But there was nothing to suggest that the hatchery itself, opened with great fanfare in mid-2009, was the source of the outbreak, Cawthron business development manager Mike Mandeno said yesterday.

"It's a temporary setback for us in terms of producing more stock. We'll be trying again at the end of the month."

Juvenile-farmed Northland oysters began dying towards the end of last year and the cause was identified by MAF scientists as a form of herpes which poses no risk to humans but which has been blamed for killing large numbers of oysters in France over the past three years. It is also found in many other countries, including Australia.

Bizarro Earth

US: Mysterious Outbreak Killing Pines in Montana

Pine Trees
© Patrick Verdier / Wikipedia
Salmon, Idaho - Bob Appleby will learn this spring if the evergreen tree in his yard in Montana has survived a mysterious outbreak threatening to kill thousands of Austrian pines across the state.

"It was a real pretty tree; we just want it to stay alive," the Bozeman, Montana man said about a towering Austrian pine cropped to 15 feet to stem the onslaught of what scientists say is an ailment of unknown origins happening in epidemic proportions.

Although native to Europe, the tree has gained extensive ground in Idaho, Montana and Wyoming, where the pine's dense needles, uniform shape and tolerance of tough conditions have made it a popular planting in downtowns, parks and private properties.

In a trend experts say has emerged in recent months, the tree's top branches brown and die at the start of what appears to be a march down the trunk despite preventative pruning.

"As we go through winter, these trees are continuing to die; it's one big laboratory out there," said Linnea Skoglund, plant disease expert with Montana State University.

Skoglund said the school's Schutter Diagnostic Lab has been flooded with calls from city foresters, tree surgeons and landscapers, all alarmed by the sudden decline of Austrian pines.


Sri Lanka: Mysterious disease poisons fish in Batticaloa lagoon

Following the floods, fishermen have to face this new problem, which will seriously affect the population's main source of livelihood. Silence of authorities.

Colombo - The fish in the Batticaloa lagoon, in the eastern province of Sri Lanka, are being decimated by an unknown disease, probably caused by floods that have lashed the region for weeks. Sidambarapullai Piyadasa, president of the Tamil community of fishermen, speaking by phone to AsiaNews laments: "Fishermen on the lagoon have had to cope with this problem for over three months now, but despite our cries for help, the authorities have remained totally silent".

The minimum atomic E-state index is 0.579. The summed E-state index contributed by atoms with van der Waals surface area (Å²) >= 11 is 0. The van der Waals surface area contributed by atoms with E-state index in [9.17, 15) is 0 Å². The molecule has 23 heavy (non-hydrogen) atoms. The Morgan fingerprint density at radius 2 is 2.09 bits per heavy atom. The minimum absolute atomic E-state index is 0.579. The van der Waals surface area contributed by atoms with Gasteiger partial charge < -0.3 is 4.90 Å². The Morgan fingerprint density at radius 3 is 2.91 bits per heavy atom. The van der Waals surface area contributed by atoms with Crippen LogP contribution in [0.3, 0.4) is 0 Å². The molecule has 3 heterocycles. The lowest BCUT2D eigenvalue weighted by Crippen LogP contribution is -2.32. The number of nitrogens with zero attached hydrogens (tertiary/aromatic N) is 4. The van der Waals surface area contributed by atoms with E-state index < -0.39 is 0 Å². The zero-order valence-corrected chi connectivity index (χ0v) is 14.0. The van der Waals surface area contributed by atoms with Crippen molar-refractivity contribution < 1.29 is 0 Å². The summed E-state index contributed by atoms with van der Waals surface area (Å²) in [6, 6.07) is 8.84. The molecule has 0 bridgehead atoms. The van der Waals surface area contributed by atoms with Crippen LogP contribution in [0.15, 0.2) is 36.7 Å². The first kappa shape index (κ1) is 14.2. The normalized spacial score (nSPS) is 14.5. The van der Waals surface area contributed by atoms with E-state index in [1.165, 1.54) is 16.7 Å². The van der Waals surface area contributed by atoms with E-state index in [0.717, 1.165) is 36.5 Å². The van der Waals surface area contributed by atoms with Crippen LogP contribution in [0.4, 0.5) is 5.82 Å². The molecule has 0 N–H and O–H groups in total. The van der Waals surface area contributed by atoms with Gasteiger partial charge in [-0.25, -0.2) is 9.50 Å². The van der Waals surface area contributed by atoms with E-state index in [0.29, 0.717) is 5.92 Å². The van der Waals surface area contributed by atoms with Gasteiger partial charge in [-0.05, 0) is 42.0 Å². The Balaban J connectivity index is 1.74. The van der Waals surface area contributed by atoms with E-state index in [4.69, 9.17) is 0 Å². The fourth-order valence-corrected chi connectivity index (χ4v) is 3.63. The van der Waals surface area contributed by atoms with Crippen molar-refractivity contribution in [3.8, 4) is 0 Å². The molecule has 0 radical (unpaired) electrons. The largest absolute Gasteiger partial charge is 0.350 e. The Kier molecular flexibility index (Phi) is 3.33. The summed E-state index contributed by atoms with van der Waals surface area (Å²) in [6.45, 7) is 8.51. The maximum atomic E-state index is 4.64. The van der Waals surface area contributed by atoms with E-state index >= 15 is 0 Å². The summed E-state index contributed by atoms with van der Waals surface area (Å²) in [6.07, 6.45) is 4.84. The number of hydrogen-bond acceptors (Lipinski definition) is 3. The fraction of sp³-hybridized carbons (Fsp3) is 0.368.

Fish suffering from this disease "are red or orange in colour, some bearing strange wounds," said Sidambarapullai. As explained by the leader of the community, because of the disease almost 85% of the daily catch is lost. This causes severe damage to the 11,750 fishermen (about 3,500 families) of Batticaloa, whose livelihood depends almost entirely on fishing.


Sudden death tree fungus killing off UK forests

© Unknown
A virulent infection first seen in the US is spreading like wildfire through Britain's woods and forests, causing million of trees to be cut down.

Phytophthora ramorum first surfaced in America and is known there as Sudden Oak death, responsible for a massive number of tree deaths amongst species of American oak. In 2002, a fungus was discovered on a viburnum plant is a Sussex garden and identified as Phytophthora ramorum. Since then, the plague has spread at an incredibly fast rate and is jumping species, with the English oak, around 100 other tree species and even rhododendrons falling prey to the pathogen.

Phytophthora ramorum affects tree bark, causing lesions which bleed black fluid, followed by blackening foliage and the death of the tree. According to the National Trust, this tree plague is far worse than Dutch Elm disease as the spores are now reproducing at an incredibly fast rate in one of England's commonest trees, the Japanese larch.


UK: Mysterious Illness Affects Dogs

© Unknown
A seasonal canine illness seems to be affecting dogs in certain parts of England.

The disease which was first noted in the autumn of 2009, has affected 19 dogs in Warwickshire, Nottinghamshire and Lincolnshire in the past two years, and 12 died. More fell ill in 2010, which prompted the Animal Health Trust to carry out its research into this illness, the most common symptoms being sickness, diarrhoea and lethargy.